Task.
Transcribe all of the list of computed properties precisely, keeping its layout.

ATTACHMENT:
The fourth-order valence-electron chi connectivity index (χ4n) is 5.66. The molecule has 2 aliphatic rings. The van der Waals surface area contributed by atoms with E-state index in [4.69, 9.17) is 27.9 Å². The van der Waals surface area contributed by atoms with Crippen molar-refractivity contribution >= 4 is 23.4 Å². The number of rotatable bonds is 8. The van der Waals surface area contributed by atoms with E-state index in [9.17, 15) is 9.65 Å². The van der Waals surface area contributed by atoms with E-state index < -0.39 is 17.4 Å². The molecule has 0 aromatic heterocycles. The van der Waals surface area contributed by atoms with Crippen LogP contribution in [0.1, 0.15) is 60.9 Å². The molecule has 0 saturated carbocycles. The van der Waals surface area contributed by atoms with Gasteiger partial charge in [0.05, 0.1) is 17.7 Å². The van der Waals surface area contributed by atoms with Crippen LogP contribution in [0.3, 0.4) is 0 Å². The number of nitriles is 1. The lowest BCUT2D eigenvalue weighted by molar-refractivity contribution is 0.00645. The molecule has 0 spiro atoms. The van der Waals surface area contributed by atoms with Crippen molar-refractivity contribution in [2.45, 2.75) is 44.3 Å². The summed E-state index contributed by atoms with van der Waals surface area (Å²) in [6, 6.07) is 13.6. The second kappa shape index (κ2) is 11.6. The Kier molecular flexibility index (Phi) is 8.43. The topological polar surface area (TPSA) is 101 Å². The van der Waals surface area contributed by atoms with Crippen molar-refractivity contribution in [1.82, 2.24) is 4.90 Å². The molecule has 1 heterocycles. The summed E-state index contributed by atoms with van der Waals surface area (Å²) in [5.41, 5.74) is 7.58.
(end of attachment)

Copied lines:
The fourth-order valence-electron chi connectivity index (χ4n) is 5.66. The molecule has 2 aliphatic rings. The van der Waals surface area contributed by atoms with E-state index in [4.69, 9.17) is 27.9 Å². The van der Waals surface area contributed by atoms with Crippen molar-refractivity contribution >= 4 is 23.4 Å². The number of rotatable bonds is 8. The van der Waals surface area contributed by atoms with E-state index in [9.17, 15) is 9.65 Å². The van der Waals surface area contributed by atoms with E-state index < -0.39 is 17.4 Å². The molecule has 0 aromatic heterocycles. The van der Waals surface area contributed by atoms with Crippen LogP contribution in [0.1, 0.15) is 60.9 Å². The molecule has 0 saturated carbocycles. The van der Waals surface area contributed by atoms with Gasteiger partial charge in [0.05, 0.1) is 17.7 Å². The van der Waals surface area contributed by atoms with Crippen LogP contribution in [0.3, 0.4) is 0 Å². The number of nitriles is 1. The lowest BCUT2D eigenvalue weighted by molar-refractivity contribution is 0.00645. The molecule has 0 spiro atoms. The van der Waals surface area contributed by atoms with Crippen molar-refractivity contribution in [2.45, 2.75) is 44.3 Å². The summed E-state index contributed by atoms with van der Waals surface area (Å²) in [6, 6.07) is 13.6. The second kappa shape index (κ2) is 11.6. The Kier molecular flexibility index (Phi) is 8.43. The topological polar surface area (TPSA) is 101 Å². The van der Waals surface area contributed by atoms with Crippen molar-refractivity contribution in [1.82, 2.24) is 4.90 Å². The molecule has 1 heterocycles. The summed E-state index contributed by atoms with van der Waals surface area (Å²) in [5.41, 5.74) is 7.58.